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Ukraine's top diplomat condemned "abstract fears and excuses" behind Germany's reluctance as he pushed for further arms supplies. Meanwhile, Chancellor Olaf Scholz spoke with Vladimir Putin. DW rounds up the latest.
Ukrainian Foreign Minister Dmytro Kuleba on Tuesday criticized Germany for not sending his country Leopard tanks and Marder infantry fighting vehicles.
"Disappointing signals from Germany while Ukraine needs Leopards and Marders now — to liberate people and save them from genocide," Kuleba wrote on Twitter.
"Not a single rational argument on why these weapons cannot be supplied, only abstract fears and excuses. What is Berlin afraid of that Kyiv is not?"
Germany has supplied Ukraine with military equipment, ammunition and anti-aircraft tanks. But critics say Berlin's support came late as it was initially reluctant to supply weapons to a conflict zone.
Berlin is now under pressure again as Ukraine presses ahead with a counteroffensive that saw Russia withdraw from key areas in the east.
Still, the German government insists that it would only supply weapons in close coordination with its allies.
Here's a roundup of some of the other key developments regarding Russia's invasion of Ukraine on September 13.
As the Ukrainian military made made advances in Kharkiv, power firm Ukrenergo said that repair crews had restored the two main power lines for the city following blackouts caused by Russian shelling.
In a statement, Ukrenergo said repair work on other lines would continue, but gave no further details.
At the same time, the International Atomic Energy Agency (IAEA) said it had restored all three of the backup powerlines of the Russian-held Zaporizhzhia nuclear power plant after a shutdown yesterday.
The plant has been held by Russia since early in the invasion, and damage to the plant from repeated shelling had prompted fears of a possible nuclear disaster. Earlier this month, Moscow's forces finally allowed IAEA specialists to enter the premises and assess the damage.
German Chancellor Olaf Scholz spoke with Russian President Vladimir Putin, calling for a diplomatic solution to Russia's invasion of Ukraine and demanding a cease-fire.
The Chancellor's office confirmed the call between the two leaders, saying it lasted 90 minutes.
Scholz is said to have "urged" Putin to "come to a diplomatic solution as quickly as possible, based on a ceasefire, a complete withdrawal of Russian forces and respect for the territorial integrity and sovereignty of the Ukraine," according to the chancellor's spokesman Steffen Hebestreit.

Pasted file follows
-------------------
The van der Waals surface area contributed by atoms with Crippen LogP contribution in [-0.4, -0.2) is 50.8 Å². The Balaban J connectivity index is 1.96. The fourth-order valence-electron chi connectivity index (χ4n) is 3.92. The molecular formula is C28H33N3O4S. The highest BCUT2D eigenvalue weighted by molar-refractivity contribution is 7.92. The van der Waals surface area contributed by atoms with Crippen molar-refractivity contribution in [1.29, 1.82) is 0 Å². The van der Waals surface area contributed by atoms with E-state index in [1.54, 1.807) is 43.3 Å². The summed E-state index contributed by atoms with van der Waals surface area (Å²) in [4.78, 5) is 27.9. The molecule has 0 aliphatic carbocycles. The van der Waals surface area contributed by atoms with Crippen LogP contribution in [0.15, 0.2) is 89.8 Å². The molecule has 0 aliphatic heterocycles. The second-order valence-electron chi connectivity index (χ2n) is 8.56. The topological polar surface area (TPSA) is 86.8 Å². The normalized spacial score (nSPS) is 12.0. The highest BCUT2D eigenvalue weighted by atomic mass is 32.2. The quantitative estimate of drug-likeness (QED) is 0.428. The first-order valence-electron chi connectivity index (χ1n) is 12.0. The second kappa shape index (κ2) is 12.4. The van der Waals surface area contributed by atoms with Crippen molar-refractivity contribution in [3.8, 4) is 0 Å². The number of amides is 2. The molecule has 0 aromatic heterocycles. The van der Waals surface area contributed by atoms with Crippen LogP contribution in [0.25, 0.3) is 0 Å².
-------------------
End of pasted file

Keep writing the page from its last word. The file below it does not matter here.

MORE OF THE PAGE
The German chancellor also spoke about the security at the Zaporizhzhia nuclear power plant, urging Putin to "avoid any escalation and implement in full the measures recommended by the International Atomic Energy Agency."
Russian forces are launching strikes across eastern Ukraine, the Russian Defense Ministry said days after it pulled back its troops from some parts of Ukraine's northeastern Kharkiv region.
"Air, rocket and artillery forces are carrying out massive strikes on units of the Ukrainian armed forces in all operational directions," the ministry said in its daily briefing on the conflict.
It added that "high-precision" strikes have also been launched on Ukrainian positions around Sloviansk and Konstantinovka in the eastern Donetsk region.
Moscow also accused Ukrainian forces of abusing civilians in territories it had recaptured. The allegation came after Kyiv said its troops found bodies of civilians with "signs of torture" in a village they recaptured in the east.
Elements of the Russian army that have withdrawn from Kharkiv had not been "fully reconstituted" since suffering casualties in the beginning of the invasion, the latest UK military intelligence report said Tuesday.
According to the report, those elements were the "most prestigious of Russia’s armies" and intended to defend Moscow and lead Russian forces in the case of war with NATO.
"Russia's conventional force designed to counter NATO is severely weakened. It will likely take years for Russia to rebuild this capability," the British Defense Ministry said.
The report comes after Ukraine launched a counteroffensive in Kharkiv, with Russia announcing withdrawing its troops from key areas of Kharkiv, including the strategically important city of Izium.
Fighting in Kharkiv continued on Tuesday, Ukraine's deputy defense minister Hanna Malyar told the Reuters news agency.
"The aim is to liberate the Kharkiv region and beyond - all the territories occupied by the Russian Federation. Fighting is continuing [in Kharkiv]. It is still early to say full [Ukrainian] control has been established over Kharkiv region," Malyar said in an interview.
Ukraine's President Volodymyr Zelenskyy renewed his calls for Western deliveries of weapons systems as he claimed his army had now recaptured roughly 6,000 square km (2,400 square miles) of territory.
A Ukrainian military official published on Telegram photos of wreckage of a drone that he claimed was Iranian-made and used by Russian forces. The images implied that it was shot down but did not detonate, however, there were no further information released by Kyiv.
The official, as well as a pro-Ukrainian military website, said that Ukraine's forces had encountered the suicide drone near the city of Kupiansk in Kharkiv.
Tehran and Moscow have had strong ties, with their military partnership growing since the start of a decade-old conflict in Syria.
Iranian officials have also recently boasted arming the world's top powers.
In July, Washington warned that Iran was planning on sending bomb-carrying drones to Russia to support its war in Ukraine.
fb,es/aw (Reuters, AP)